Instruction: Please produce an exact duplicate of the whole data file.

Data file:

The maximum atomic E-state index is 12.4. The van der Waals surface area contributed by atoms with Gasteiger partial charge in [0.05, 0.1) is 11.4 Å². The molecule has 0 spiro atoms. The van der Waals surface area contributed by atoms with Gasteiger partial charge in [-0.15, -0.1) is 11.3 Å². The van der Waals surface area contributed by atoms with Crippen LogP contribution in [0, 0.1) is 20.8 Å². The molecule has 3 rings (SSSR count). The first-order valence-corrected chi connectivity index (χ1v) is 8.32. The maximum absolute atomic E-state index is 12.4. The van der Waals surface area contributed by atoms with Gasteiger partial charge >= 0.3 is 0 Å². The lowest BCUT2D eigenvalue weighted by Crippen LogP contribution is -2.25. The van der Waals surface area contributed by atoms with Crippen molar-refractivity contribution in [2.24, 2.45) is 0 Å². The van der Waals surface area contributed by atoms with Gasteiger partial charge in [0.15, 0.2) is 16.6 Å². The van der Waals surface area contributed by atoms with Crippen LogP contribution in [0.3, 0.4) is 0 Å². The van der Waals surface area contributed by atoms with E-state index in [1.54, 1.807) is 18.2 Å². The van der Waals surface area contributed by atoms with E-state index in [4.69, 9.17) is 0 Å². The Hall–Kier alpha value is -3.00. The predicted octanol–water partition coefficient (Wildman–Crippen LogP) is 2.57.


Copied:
The maximum atomic E-state index is 12.4. The van der Waals surface area contributed by atoms with Gasteiger partial charge in [0.05, 0.1) is 11.4 Å². The molecule has 0 spiro atoms. The van der Waals surface area contributed by atoms with Gasteiger partial charge in [-0.15, -0.1) is 11.3 Å². The van der Waals surface area contributed by atoms with Crippen LogP contribution in [0, 0.1) is 20.8 Å². The molecule has 3 rings (SSSR count). The first-order valence-corrected chi connectivity index (χ1v) is 8.32. The maximum absolute atomic E-state index is 12.4. The van der Waals surface area contributed by atoms with Gasteiger partial charge >= 0.3 is 0 Å². The lowest BCUT2D eigenvalue weighted by Crippen LogP contribution is -2.25. The van der Waals surface area contributed by atoms with Crippen molar-refractivity contribution in [2.24, 2.45) is 0 Å². The van der Waals surface area contributed by atoms with Gasteiger partial charge in [0.15, 0.2) is 16.6 Å². The van der Waals surface area contributed by atoms with Crippen LogP contribution in [0.3, 0.4) is 0 Å². The van der Waals surface area contributed by atoms with E-state index in [1.54, 1.807) is 18.2 Å². The van der Waals surface area contributed by atoms with E-state index in [4.69, 9.17) is 0 Å². The Hall–Kier alpha value is -3.00. The predicted octanol–water partition coefficient (Wildman–Crippen LogP) is 2.57.